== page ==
Cryotherapy freezes cancer cells while preserving sight
Three times a year, Bonnie Miller boards a plane in Washington and travels halfway across the country to visit Columbia, Mo.
She looks forward to seeing friends and familiar faces, but her trip has a more important purpose than fellowship. It’s a journey to save her sight and possibly her life.
For 13 years, Miller has fought a rare form of eye cancer called ocular melanoma. Fewer than three thousand Americans are diagnosed each year.
“Up to 45 percent of people die from their melanoma within 10 years, and so it’s considered something we’re relatively aggressive about,” said Rick Fraunfelder, MD, an MU Health Care ophthalmologist.
Fraunfelder is the person Miller makes the long journey to see. He is one of only a handful of ophthalmologists in the U.S. who are trained in cryotherapy.
“Over the years there were found to be a number of therapeutic benefits of freezing things. So, a number of different cryogens were created, all of which have different boiling points,” Fraunfelder said.
During each visit with Miller, Fraunfelder checks her cornea for a patchy, brown pigment called pre-melanoma. If it’s spotted, he freezes the cells using a liquid nitrogen vapor.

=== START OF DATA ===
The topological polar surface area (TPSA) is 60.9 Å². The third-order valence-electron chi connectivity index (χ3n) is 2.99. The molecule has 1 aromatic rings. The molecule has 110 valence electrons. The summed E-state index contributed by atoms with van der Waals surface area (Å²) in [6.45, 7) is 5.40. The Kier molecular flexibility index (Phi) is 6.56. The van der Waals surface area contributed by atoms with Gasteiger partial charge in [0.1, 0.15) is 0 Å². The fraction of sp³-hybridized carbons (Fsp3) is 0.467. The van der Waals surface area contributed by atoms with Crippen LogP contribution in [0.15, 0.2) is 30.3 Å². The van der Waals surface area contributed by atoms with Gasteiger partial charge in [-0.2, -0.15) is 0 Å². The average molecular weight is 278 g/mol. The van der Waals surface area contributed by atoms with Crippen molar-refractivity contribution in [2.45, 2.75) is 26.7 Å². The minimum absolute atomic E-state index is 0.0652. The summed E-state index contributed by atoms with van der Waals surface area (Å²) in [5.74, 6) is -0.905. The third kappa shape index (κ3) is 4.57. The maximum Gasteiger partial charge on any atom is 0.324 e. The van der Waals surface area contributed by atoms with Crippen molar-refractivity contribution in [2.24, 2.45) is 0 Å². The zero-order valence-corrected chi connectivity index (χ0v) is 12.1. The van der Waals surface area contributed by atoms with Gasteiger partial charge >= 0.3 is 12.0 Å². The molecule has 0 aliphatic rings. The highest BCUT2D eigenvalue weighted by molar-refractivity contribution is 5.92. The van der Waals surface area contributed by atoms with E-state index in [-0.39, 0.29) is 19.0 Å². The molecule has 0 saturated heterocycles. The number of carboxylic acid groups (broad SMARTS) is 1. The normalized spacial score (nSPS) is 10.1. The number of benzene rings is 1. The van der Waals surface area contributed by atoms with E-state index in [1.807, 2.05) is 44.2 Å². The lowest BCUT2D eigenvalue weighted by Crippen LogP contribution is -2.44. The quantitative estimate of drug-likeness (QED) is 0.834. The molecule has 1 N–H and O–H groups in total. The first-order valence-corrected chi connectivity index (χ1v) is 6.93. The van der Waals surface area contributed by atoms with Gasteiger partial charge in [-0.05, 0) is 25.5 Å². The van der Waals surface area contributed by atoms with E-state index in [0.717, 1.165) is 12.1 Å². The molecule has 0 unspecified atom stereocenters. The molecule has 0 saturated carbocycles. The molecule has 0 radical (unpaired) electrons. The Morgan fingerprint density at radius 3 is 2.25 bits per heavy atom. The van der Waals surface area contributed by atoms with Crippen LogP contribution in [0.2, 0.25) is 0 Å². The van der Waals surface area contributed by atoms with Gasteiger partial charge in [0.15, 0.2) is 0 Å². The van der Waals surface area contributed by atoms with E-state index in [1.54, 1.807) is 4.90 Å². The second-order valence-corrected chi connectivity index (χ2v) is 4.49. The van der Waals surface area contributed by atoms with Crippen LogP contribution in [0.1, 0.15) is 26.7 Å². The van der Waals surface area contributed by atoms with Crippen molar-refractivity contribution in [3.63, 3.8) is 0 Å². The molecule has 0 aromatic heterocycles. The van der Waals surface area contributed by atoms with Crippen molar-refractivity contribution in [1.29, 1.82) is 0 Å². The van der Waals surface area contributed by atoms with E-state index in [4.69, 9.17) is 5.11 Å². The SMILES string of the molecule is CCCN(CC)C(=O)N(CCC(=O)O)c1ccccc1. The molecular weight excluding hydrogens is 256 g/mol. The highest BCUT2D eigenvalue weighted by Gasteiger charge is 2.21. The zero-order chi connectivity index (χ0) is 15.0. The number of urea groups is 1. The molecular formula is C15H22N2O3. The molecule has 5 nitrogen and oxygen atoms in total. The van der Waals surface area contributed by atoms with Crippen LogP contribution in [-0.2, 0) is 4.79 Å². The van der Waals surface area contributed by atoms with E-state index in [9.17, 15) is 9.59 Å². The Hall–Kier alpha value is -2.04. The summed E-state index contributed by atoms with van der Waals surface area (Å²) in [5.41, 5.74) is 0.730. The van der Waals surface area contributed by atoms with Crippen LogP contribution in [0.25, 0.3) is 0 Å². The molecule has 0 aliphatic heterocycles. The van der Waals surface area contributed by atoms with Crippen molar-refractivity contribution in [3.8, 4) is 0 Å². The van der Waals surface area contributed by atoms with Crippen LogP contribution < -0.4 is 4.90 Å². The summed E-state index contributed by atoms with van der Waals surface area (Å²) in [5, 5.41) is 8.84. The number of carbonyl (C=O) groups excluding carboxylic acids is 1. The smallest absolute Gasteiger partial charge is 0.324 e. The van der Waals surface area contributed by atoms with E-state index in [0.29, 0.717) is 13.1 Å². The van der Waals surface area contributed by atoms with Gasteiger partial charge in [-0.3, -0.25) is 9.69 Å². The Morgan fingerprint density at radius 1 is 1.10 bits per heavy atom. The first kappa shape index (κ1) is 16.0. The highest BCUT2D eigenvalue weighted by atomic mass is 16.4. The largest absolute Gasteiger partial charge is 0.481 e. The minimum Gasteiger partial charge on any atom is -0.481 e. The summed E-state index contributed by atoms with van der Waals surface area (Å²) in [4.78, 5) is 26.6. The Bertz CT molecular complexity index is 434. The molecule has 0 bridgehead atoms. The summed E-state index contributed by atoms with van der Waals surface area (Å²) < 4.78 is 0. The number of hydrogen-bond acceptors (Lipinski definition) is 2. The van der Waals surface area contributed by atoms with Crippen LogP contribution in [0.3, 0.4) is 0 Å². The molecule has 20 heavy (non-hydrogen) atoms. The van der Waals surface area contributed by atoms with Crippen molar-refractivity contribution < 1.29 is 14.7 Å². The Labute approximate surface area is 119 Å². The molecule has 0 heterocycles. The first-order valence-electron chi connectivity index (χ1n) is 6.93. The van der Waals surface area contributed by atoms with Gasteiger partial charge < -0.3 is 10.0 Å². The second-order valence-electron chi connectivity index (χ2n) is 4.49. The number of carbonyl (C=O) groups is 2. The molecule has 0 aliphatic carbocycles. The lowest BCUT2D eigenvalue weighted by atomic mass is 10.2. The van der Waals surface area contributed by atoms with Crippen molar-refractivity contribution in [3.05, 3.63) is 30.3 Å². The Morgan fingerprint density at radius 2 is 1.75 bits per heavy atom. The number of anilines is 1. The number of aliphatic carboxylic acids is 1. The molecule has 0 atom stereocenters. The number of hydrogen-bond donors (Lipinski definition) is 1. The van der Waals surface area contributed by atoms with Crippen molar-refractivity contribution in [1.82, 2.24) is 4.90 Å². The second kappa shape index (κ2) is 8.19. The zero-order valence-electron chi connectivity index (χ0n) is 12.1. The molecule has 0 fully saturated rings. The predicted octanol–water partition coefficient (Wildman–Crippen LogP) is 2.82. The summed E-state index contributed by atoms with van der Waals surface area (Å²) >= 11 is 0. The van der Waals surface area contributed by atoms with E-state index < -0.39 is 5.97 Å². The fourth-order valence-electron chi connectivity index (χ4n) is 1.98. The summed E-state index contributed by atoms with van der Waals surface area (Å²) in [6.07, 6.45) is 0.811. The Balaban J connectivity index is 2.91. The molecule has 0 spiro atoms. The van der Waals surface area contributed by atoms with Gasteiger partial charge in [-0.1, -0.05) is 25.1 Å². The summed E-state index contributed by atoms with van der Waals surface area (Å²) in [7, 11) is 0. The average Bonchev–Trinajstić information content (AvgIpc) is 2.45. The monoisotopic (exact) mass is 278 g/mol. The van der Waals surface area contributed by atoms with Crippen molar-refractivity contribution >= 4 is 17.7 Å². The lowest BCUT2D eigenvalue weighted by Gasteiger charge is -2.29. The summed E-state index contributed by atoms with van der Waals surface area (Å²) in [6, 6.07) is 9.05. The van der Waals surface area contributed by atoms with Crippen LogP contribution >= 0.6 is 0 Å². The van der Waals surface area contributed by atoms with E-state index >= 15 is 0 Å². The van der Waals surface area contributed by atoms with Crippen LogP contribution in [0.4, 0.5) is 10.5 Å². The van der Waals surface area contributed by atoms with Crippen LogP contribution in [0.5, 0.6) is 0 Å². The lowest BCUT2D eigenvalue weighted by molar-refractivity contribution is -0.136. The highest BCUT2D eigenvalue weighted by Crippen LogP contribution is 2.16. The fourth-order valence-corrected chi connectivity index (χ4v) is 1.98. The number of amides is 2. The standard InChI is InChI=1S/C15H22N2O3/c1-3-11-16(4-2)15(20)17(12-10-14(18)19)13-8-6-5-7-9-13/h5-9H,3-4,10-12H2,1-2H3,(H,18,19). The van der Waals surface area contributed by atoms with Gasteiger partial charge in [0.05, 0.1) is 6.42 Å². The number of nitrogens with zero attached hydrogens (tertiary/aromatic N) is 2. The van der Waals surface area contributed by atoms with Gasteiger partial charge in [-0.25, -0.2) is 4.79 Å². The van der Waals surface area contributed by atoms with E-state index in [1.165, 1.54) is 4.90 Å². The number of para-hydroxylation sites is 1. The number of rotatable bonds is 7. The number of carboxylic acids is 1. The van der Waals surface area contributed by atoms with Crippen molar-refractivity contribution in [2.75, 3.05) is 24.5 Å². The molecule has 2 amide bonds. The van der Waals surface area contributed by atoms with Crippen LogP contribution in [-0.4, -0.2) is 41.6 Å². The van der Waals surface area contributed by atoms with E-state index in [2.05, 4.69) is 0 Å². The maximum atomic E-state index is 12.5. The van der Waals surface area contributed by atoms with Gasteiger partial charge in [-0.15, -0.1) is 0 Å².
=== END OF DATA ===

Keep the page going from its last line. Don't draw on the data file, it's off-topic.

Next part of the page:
“It’s what we call tumoricidal. It’s very good at killing cancer cells. A rapid freeze and a slow thaw are what kills cancer cells,” Fraunfelder said.
Other treatment options include chemotherapy, radiation or removing the eye completely, but thanks to cryotherapy, Miller has been able to keep her eyesight. She believes the long trip from Washington to Missouri is worth it to keep her eye cancer in check.
“I have my grandkids that I’ve watched grow. I’ve gotten to spend time with my wonderful husband. Just the beauty of the world -- There’s so much to see. I would miss all of that,” said Miller.
You can find more information about Dr. Fraunfelder and the Mason Eye Institute at MU Health Care by clicking here.